Impact of ozone on the water relations of ash (Fraxinus excelsior L.)

Reiner, Susann. (1996) Impact of ozone on the water relations of ash (Fraxinus excelsior L.). PhD thesis, University of Nottingham.

PDF - Requires a PDF viewer such as GSview, Xpdf or Adobe Acrobat Reader
Download (26MB) | Preview


During the field seasons 1993 and 1994, five-year-old field-grown ash trees as well as potted two-year-old saplings and one-year-old seedlings of ash (Fraxinu. g exccl. 5ior L. ) were exposed to ozone episodes in open-top chambers. The plants received either charcoal-filtered air (CF) or charcoal-filtered air to which 150 ppb of ozone were added (CF+03). Plants in unchambered plots, receiving ambient air (Ambient), were included into the investigation for comparison. Half of the two-year-old saplings of each of the three pollution treatments were subjected to three drought cycles of 7-14 days, while the rest of the plants were well watered as a control.

The two-year-old saplings were the main object of the investigation. On these, the main parameters investigated were: stomatal conductance; the growth parameters - extension growth, radial increment at the stembase and radial increment at the base of the new shoot; leaf area; aboveground biomass production; the microscopic determination of ringwidth; and the structure of the latest annual ring for samples taken from the stembase. Additionally, stomatal conductance was measured in the five-year-old trees and total biomass accumulation, photosynthate allocation and ring parameters of the latest annual ring were investigated in the one-year-old seedlings.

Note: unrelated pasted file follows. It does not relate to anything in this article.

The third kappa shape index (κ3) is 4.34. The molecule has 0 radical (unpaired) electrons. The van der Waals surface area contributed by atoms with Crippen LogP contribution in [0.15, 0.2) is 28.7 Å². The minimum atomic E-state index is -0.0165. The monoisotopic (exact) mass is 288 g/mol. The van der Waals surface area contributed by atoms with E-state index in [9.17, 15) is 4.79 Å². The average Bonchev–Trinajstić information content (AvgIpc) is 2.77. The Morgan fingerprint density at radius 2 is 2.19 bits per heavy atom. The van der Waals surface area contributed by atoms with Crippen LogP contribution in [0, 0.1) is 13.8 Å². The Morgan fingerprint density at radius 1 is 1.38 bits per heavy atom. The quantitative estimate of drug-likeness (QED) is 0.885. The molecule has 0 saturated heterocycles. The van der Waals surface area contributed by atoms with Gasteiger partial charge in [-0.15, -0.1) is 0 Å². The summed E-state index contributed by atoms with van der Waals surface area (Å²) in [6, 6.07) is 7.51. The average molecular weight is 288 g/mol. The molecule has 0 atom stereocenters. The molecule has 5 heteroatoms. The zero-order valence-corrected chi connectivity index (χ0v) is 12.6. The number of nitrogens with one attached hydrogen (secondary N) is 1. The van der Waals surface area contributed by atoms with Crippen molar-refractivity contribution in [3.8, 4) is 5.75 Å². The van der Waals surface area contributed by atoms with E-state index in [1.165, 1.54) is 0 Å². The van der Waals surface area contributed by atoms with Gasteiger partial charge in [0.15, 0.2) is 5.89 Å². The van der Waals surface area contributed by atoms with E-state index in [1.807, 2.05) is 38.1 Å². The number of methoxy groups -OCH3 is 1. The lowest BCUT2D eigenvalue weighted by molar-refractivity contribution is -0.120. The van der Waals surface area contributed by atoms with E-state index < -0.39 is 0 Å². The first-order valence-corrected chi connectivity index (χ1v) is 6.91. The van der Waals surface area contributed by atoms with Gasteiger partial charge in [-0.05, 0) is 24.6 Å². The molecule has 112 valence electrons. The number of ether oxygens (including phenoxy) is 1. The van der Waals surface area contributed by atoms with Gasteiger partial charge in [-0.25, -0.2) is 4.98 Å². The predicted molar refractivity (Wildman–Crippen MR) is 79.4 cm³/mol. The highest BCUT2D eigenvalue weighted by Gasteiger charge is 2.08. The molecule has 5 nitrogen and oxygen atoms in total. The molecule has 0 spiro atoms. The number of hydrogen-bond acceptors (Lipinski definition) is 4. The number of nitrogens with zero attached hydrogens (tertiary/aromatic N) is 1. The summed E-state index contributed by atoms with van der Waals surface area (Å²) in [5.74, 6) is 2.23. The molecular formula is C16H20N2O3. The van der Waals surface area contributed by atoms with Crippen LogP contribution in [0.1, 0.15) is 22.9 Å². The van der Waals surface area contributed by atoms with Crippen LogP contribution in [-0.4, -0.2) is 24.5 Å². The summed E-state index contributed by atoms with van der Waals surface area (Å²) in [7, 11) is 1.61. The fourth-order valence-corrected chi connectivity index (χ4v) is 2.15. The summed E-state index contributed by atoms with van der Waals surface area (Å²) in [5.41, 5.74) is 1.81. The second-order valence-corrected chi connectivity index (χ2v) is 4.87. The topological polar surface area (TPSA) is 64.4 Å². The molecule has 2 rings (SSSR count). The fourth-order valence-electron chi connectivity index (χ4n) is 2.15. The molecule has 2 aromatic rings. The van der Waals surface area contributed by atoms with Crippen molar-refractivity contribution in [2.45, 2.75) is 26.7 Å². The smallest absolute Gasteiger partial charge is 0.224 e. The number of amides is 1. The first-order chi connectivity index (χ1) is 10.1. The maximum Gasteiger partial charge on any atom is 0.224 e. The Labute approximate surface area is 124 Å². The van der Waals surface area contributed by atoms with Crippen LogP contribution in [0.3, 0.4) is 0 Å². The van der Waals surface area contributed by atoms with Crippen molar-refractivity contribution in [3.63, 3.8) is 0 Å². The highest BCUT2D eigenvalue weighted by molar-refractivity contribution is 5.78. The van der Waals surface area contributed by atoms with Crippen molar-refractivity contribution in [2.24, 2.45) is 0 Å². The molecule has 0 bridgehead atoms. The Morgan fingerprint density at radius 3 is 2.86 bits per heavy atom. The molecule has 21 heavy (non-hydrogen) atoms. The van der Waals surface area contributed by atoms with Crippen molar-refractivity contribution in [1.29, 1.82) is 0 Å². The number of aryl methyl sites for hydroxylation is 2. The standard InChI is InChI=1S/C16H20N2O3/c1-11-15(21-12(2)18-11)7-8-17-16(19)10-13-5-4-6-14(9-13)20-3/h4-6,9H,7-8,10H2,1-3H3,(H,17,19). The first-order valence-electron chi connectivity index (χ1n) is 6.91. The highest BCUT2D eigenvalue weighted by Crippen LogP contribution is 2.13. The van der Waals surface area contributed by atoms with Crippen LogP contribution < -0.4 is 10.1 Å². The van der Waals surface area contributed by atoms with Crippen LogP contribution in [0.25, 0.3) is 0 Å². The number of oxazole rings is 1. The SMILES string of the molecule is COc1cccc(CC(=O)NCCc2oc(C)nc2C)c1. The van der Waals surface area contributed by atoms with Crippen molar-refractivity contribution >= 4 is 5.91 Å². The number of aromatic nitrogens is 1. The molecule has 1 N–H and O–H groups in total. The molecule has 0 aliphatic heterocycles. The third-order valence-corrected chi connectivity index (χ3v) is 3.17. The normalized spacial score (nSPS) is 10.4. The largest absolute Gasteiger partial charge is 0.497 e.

The ozone episodes were shown to influence stomatal conductance in plants of different water status differently. Drought stress led to a significant decrease of stomatal conductances, and the drought-ozone interaction caused a further decrease which was also significant.

The ozone episodes also affected stomatal responsiveness of the plants, restricting stomatal aperture of the droughted two-year-old saplings, when the drought cycles were finished and the plants were maintained at high soil moisture again. The drought cycles alone, however, left the functioning of the stomata unimpaired.

The restriction of stomatal aperture which was found for the droughted CF+03 treatment caused reductions of growth and biomass accumulation, but a significant decrease was found only for radial growth at the stembase of those plants. Analysis of the annual rings showed that this was caused by a reduction of xylem growth, while phloem development did not seem to be affected. Radial increment at the base of the new shoot was less affected by the pollution treatment. Here only a significant impact of the drought could be found, and the growth reduction was less pronounced.

In the well-watered plants, ozone caused a slight increase in stomatal conductance which led to increased aboveground biomass accumulation, but concomitantly biomass allocation was slightly altered, favouring the crown rather than the lower plant organs. A reduction of photosynthate allocation to the roots became evident from measurements on the one-year-old saplings.

Due to chamber effects, stomatal conductance as well as growth, biomass accumulation and allocation differed from those of plants from the Ambient treatment. The responses to ozone that were found in this study could lead to increased crown growth during periods of good water availability and to a strong reduction of water uptake during and following drought conditions. Thus crown demand for water may increase in ash trees exposed to elevated ozone concentrations, while the supply of water to the crown may become limiting.

Item Type: Thesis (University of Nottingham only) (PhD)
Supervisors: Wright, C.
Colls, J.
Wiltshire, J.
Subjects: Q Science > QK Botany > QK710 Plant physiology
Faculties/Schools: UK Campuses > Faculty of Science > School of Biosciences
Item ID: 11434
Depositing User: EP, Services
Date Deposited: 12 Jul 2010 10:21
Last Modified: 16 Oct 2017 17:22

Actions (Archive Staff Only)

Edit View Edit View